Fluency has been associated with the ability of the student to summon the words needed when reading, speaking or writing, and the ease in which said student can concentrate mainly on the meaning of the message and not have to worry about the individual identification of words. This, of course, enhances language studying and vastly accelerates learning.
Lots of people listen to audiobooks when they do yoga, bike, walk, etc. If you enjoy running, audiobooks can make a long run pass by quickly.
Runner Lucy Ward listens to audiobooks on her cold runs in Moscow. When the scenery and activity start to feel boring, she turns to an entertaining story in an audiobook to keep her going.
“Far from wanting to “listen to our breathing” to achieve an optimum split time, we’d rather drown it out with something more interesting that will distract our minds from the miles of unrun road ahead.” — Lucy Ward, The Guardian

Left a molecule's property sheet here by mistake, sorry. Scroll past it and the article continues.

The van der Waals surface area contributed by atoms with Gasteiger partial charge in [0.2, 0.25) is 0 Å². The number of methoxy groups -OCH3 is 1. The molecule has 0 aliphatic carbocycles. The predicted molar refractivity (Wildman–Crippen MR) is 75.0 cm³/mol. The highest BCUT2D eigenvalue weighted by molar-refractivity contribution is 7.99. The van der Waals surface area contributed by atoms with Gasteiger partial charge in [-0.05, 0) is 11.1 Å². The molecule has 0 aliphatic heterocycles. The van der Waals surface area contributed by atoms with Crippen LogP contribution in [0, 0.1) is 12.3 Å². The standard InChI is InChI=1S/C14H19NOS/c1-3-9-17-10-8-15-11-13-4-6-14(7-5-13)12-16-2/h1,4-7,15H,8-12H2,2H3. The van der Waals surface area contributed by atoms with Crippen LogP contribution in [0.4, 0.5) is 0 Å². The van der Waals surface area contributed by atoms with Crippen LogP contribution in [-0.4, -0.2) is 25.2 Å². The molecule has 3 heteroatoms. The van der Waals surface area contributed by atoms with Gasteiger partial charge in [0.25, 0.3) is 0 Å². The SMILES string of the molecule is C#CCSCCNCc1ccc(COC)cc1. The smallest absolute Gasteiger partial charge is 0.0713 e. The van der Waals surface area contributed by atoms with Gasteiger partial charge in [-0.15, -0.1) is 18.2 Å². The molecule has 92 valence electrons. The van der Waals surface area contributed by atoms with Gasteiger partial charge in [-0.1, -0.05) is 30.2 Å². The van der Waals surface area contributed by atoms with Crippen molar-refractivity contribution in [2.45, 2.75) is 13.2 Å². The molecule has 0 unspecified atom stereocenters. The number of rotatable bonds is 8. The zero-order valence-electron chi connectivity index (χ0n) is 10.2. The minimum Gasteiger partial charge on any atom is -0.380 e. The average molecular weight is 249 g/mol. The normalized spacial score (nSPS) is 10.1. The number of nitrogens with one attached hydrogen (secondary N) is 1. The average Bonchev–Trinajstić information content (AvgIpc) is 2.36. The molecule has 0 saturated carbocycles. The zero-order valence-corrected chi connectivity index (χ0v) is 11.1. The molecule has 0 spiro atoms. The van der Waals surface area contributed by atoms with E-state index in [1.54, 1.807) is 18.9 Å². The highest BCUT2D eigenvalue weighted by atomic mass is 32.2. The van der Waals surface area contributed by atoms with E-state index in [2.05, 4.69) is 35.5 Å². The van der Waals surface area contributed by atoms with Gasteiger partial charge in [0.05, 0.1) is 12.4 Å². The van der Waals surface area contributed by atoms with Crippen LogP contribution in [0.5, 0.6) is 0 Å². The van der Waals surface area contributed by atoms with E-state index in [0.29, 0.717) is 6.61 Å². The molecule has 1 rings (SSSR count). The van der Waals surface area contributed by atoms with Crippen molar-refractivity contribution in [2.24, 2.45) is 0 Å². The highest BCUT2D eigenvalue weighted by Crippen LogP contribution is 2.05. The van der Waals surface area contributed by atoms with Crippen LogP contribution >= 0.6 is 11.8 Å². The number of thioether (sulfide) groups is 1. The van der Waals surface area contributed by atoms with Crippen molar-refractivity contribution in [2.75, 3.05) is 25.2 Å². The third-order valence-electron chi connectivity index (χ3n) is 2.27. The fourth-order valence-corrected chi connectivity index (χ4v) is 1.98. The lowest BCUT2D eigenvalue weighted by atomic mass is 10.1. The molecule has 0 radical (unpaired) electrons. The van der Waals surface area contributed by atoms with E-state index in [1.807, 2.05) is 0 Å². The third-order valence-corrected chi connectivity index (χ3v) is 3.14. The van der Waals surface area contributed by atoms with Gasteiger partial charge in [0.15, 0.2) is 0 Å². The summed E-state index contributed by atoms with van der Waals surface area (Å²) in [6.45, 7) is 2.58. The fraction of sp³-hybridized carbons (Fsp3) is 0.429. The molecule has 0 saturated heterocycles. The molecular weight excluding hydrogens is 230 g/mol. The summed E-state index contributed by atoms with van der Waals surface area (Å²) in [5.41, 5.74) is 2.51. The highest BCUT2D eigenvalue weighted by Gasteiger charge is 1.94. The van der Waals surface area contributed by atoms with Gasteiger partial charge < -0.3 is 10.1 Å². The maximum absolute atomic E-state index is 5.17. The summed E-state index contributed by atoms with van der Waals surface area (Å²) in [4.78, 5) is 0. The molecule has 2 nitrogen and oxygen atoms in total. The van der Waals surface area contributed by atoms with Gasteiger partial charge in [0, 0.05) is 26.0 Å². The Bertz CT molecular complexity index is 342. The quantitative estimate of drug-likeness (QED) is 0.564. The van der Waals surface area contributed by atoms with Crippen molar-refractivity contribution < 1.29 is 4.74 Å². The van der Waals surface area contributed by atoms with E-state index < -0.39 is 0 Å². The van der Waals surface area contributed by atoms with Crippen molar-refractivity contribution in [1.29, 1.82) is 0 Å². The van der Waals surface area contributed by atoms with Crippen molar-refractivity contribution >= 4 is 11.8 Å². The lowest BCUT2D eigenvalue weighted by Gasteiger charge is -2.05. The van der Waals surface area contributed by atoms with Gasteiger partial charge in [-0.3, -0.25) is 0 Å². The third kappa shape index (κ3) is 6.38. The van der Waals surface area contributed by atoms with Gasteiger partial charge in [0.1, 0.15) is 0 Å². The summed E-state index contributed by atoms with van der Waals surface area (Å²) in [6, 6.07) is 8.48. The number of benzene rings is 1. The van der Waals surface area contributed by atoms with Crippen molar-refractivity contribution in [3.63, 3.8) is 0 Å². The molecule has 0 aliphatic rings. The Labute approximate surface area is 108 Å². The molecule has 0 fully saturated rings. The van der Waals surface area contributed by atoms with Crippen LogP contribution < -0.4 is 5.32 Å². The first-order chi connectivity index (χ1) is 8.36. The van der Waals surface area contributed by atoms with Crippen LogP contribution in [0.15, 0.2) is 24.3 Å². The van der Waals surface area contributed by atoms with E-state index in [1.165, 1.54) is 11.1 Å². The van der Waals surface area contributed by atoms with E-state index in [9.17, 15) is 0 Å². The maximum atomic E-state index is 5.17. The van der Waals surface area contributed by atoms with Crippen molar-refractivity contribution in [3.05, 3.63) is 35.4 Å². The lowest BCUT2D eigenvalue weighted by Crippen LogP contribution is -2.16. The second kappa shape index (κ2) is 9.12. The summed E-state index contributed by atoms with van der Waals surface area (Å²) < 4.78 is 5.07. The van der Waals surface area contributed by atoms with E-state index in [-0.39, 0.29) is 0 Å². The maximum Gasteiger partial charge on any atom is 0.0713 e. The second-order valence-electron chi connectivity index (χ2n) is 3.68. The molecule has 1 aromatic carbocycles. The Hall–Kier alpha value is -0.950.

Listen and then read
Listening to the audio first helps you to gain understanding without seeing the written word. As listening is often more difficult than reading, this method is good to help you train your ear and test your understanding. Reading after you’ve listened to the audio allows you to see how much you understood from the listening, and to practice mimicking what you’ve heard. Remember that you should read aloud to improve your pronunciation.
3. Increased motivation
The aforementioned studies which have taken place in recent decades have definitely shone a positive light on this language-learning method. Children in Taiwan were subjected to a study for 26 weeks, in which two groups were taught English were different methods – one with RWL and the other without (Chang, C-S. (2011). The effect of reading while listening to audiobooks: Listening fluency and vocabulary gain. Asian Journal of English Language Teaching, 21, 43-64). The results said it all: the RWL group greatly outscored their non-RWL counterparts, and their motivation to learn future lessons grew further than the other group's.